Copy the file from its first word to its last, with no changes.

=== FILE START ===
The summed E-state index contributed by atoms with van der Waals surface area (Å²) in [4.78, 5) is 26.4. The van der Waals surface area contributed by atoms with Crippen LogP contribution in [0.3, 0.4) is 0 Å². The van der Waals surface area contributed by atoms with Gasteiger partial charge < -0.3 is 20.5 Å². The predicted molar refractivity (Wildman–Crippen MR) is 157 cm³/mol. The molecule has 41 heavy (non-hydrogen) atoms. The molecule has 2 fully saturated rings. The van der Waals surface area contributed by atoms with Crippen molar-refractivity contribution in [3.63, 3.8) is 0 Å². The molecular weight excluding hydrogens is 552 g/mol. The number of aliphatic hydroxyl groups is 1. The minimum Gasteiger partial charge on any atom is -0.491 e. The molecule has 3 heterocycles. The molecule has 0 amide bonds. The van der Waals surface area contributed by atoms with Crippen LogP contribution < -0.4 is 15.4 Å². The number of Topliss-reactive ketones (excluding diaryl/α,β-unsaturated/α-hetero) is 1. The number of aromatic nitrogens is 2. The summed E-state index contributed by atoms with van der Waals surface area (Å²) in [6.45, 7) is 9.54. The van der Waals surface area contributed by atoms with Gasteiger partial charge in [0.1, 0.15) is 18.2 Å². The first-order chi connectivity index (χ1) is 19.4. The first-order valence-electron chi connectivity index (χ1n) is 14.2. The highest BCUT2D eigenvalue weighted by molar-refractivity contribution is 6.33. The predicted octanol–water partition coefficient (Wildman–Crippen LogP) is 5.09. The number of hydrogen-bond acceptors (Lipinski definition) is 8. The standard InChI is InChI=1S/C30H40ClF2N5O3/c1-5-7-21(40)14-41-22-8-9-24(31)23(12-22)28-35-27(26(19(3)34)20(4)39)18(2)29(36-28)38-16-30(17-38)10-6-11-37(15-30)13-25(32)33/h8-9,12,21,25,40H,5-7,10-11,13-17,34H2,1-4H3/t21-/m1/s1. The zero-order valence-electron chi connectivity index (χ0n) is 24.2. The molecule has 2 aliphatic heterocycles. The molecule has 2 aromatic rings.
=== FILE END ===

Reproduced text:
The summed E-state index contributed by atoms with van der Waals surface area (Å²) in [4.78, 5) is 26.4. The van der Waals surface area contributed by atoms with Crippen LogP contribution in [0.3, 0.4) is 0 Å². The van der Waals surface area contributed by atoms with Gasteiger partial charge < -0.3 is 20.5 Å². The predicted molar refractivity (Wildman–Crippen MR) is 157 cm³/mol. The molecule has 41 heavy (non-hydrogen) atoms. The molecule has 2 fully saturated rings. The van der Waals surface area contributed by atoms with Crippen molar-refractivity contribution in [3.63, 3.8) is 0 Å². The molecular weight excluding hydrogens is 552 g/mol. The number of aliphatic hydroxyl groups is 1. The minimum Gasteiger partial charge on any atom is -0.491 e. The molecule has 3 heterocycles. The molecule has 0 amide bonds. The van der Waals surface area contributed by atoms with Crippen LogP contribution < -0.4 is 15.4 Å². The number of Topliss-reactive ketones (excluding diaryl/α,β-unsaturated/α-hetero) is 1. The number of aromatic nitrogens is 2. The summed E-state index contributed by atoms with van der Waals surface area (Å²) in [6.45, 7) is 9.54. The van der Waals surface area contributed by atoms with Gasteiger partial charge in [0.1, 0.15) is 18.2 Å². The first-order chi connectivity index (χ1) is 19.4. The first-order valence-electron chi connectivity index (χ1n) is 14.2. The highest BCUT2D eigenvalue weighted by molar-refractivity contribution is 6.33. The predicted octanol–water partition coefficient (Wildman–Crippen LogP) is 5.09. The number of hydrogen-bond acceptors (Lipinski definition) is 8. The standard InChI is InChI=1S/C30H40ClF2N5O3/c1-5-7-21(40)14-41-22-8-9-24(31)23(12-22)28-35-27(26(19(3)34)20(4)39)18(2)29(36-28)38-16-30(17-38)10-6-11-37(15-30)13-25(32)33/h8-9,12,21,25,40H,5-7,10-11,13-17,34H2,1-4H3/t21-/m1/s1. The zero-order valence-electron chi connectivity index (χ0n) is 24.2. The molecule has 2 aliphatic heterocycles. The molecule has 2 aromatic rings.